A Biography of Alexander Hamilton (1755-1804)

Under suspicion

Hamilton was to have his first taste of American prejudice during the summer of 1779. In July, he received a letter from a friend who reported that a most dangerous rumor was being spread about him among congressmen: that he was fomenting an army uprising to overthrow congress and install Washington as dictator. The correspondent, Colonel John Brooks, added that the speaker "further observed, that Mr. Hamilton could be no ways interested in the defence of this country; and therefore, was most likely to pursue such a line of conduct as his great ambition dictated."

Not surprisingly, Hamilton was outraged. Although he had made no secret of his frustrations with congress, he had consistently called for more power for congress, never for its ousting. In addition, Hamilton had long demonstrated a distaste for mob violence and uprisings. It would have been completely out of character for him to have uttered such sentiments, and Hamilton's colleagues knew this.

Hamilton had become a marked man because of his quick ascent out of nowhere to become Washington's closest and most trusted assistant. Most of Washington's communications were written in Hamilton's hand; and when someone wanted to get to Washington, they knew their best route was through Hamilton. A dashing, elegant blonde, who was also brilliant and witty, Hamilton won the hearts of both men and women with his social charm, and was highly respected for his intellect and intensity at work. Everyone who came in contact with him considered him extraordinary. Alexander Hamilton was a standout. Even the formidable Jefferson was awed, as he revealed to James Madison in 1795, "Hamilton is really a colossus . . . without numbers, he is a host within himself."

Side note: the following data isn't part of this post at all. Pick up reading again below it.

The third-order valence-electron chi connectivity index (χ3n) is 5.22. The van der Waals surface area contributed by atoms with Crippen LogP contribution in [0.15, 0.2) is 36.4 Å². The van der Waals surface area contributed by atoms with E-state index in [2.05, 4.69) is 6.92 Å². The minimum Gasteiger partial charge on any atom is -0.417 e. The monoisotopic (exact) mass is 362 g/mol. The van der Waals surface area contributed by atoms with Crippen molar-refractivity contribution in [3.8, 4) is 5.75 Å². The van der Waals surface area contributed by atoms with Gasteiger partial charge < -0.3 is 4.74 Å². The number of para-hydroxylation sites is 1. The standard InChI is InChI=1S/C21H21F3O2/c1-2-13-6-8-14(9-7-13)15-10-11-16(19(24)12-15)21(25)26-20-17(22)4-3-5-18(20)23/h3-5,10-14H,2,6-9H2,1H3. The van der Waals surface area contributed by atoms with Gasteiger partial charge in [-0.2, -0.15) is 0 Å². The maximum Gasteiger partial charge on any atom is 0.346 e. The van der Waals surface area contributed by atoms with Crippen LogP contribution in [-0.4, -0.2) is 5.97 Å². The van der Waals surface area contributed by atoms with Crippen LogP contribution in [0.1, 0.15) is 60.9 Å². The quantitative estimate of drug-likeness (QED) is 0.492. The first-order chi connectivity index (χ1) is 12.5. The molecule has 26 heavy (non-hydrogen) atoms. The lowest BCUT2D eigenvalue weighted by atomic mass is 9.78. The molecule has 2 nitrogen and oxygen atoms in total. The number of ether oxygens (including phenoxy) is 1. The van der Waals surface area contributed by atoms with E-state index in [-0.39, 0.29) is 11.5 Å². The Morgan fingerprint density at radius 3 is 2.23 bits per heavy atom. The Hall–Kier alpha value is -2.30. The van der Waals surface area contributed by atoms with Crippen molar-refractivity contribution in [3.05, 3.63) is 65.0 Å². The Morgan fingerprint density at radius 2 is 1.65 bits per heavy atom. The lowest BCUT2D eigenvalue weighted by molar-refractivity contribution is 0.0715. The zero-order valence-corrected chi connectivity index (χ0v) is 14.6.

When Hamilton did not inspire affection, he often incited fierce jealousy. Congress, always wary of plots and already fearful of Washington's growing power and popularity as the war dragged on, began to focus on Hamilton, whom they saw as a shadowy figure with enough influence to sway the incorruptible Washington to fulfill whatever equally shadowy agenda they ascribed to him. When they began inquiring into Hamilton's background, they found out that he was not from a respected American family, nor even an American by birth. Hamilton was understandably vague about his origins, which was just as damning as if he had advertised them.

Hamilton rigorously investigated, and found the originator of the rumor was an erratic Massachusetts clergyman who, another friend from Boston assured Hamilton, was normally quarrelsome and at one point "proved a liar in the public street." An angry exchange of letters between the clergyman and Hamilton ensued, and Hamilton stopped just short of challenging the reverend to a duel. The matter was eventually forgotten--few had taken the allegations seriously-- but the attack on his personal honor left Hamilton shaken and depressed.

Not only did the inference underscore his rootlessness, the rumor was also a painfully defining moment in Hamilton's life and career. His motives as a public servant would be forever questioned because he was viewed as an outsider, an alien. After being denied by congress a diplomatic assignment to France, most likely on the advice of Washington who desperately needed him at headquarters, Hamilton hit rock bottom. He wrote of his severe unhappiness to his best friend John Laurens:

"In short Laurens I am disgusted with every thing in this world . . . and I have no other wish than as soon as possible to make a brilliant exit. "Tis a weakness; but I feel I am not fit for this terrestreal Country."